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J3 and J5 Dental
Case Study

From manual to additive: streamlining dental impressions.

January 13, 2018

Reducing material costs of partial dentures with 3D printing.

Market advancement requires an advanced lab.

Udell Dental Labouratory (Udell), a full-service dental lab, has been providing high-quality restorations and services to dentists for more than 60 years. With demand increasing for accurate appliances fast, Udell realised traditional methods were no longer helping them uphold their long tradition of excellence.

The time required to print a typical removable partial dental frame is reduced by 80 percent, which makes it possible to complete the partial denture framework in a day and a half.

Traditional methods slow down production.

For Udell, using the traditional manual approach to make removable partial denture frames (RPD) took many steps and was not efficient enough to meet increasing demand. The traditional process required 96 minutes of work by a dental technician and was highly dependent on their skill and attentiveness to ensure an accurate fit. Using an impression taken by a dentist of the patient’s mouth, a skilled technician pours the stone model and then duplicates it into a refractory model that becomes part of the mould used to cast the metal RPD framework. The technician designs a wax pattern to the refractory model that defines the geometry of the RPD and fills in undercuts in the gums to provide a smooth path for RPD placement. Sprues are attached to the wax pattern and refractory model, and the assembly is placed in an investment ring.


Silica casting investment is poured into the ring to create a mould for investment casting. Molten metal is cast into the mould through the sprues, replacing the wax pattern. When the metal cools, the refractory and silica investment are removed to reveal the finished frame.

A complete model, like this frame with the support material intact, takes
only 65 minutes via the digital method, compared to two days with
traditional methods.
Udell Dental Laboratory can 3D print models like this in clear bio-compatible material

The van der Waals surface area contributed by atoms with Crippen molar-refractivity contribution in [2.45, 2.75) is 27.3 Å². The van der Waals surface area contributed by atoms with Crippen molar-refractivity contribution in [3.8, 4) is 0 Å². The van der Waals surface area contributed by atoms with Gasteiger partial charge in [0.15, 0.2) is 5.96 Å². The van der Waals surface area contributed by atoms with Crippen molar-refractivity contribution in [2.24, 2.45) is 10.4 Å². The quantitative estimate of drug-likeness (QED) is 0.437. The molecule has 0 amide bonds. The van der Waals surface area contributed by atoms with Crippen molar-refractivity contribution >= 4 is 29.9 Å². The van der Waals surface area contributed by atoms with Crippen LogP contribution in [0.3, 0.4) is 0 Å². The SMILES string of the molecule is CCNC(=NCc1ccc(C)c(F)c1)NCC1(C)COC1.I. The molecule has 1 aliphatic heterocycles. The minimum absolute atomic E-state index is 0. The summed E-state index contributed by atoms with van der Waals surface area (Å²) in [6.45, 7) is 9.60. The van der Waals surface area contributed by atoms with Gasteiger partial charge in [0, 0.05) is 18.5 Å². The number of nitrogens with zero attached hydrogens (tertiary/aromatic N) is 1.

Dental lab reduces material cost by 80%. 

Several years ago, Udell switched to digital technology to make RPDs, shaving 20 minutes off this step compared to traditional approach. This faster approach begins with taking a 3D laser scan of the stone model. The technician works with special software to define the geometry of the frame. The software provides automated tools to ensure an accurate fit, such as automatically calculating the path of insertion for the RPDs and highlighting any interference. This approach reduces the time required for this step from 20 minutes with the traditional approach to one minute.

The technician uses a 3D printer to create an RPD pattern for investment casting. The pattern is sprued, invested, cast and finished the same as the traditional method. This digital method takes only 65 minutes to produce a complete RPD. The new method saves the dentist additional time in fitting the RPD because its accuracy is much higher. If a remake is required, modifications can be quickly made to the digital file and reprinted instead of having to hand wax again from scratch.
The 3D printer that Udell first used required material that cost averaged $12 for each RPD pattern and took 12 hours to print the pattern. Turnaround time was three days. Looking to improve these numbers, Udell decided to compare the Stratasys line of 3D printers against its current system.

Scott Udell, president of Udell Dental Labouratory, said that the Objet Eden260V Dental Advantage 3D printer “offers major advantages over the 3D printer that we used in the past.” The bio-compatible material used by the Dental Advantage averages $2.84 per RPD, which is less than 25 percent of the cost per frame from the company’s previous 3D printer. “We also print denture try-ins and models for night guards. Our total material savings are about $3,500 per month.” 
Finished parts, like this polished alloy frame, have higher accuracy using the
digital method.

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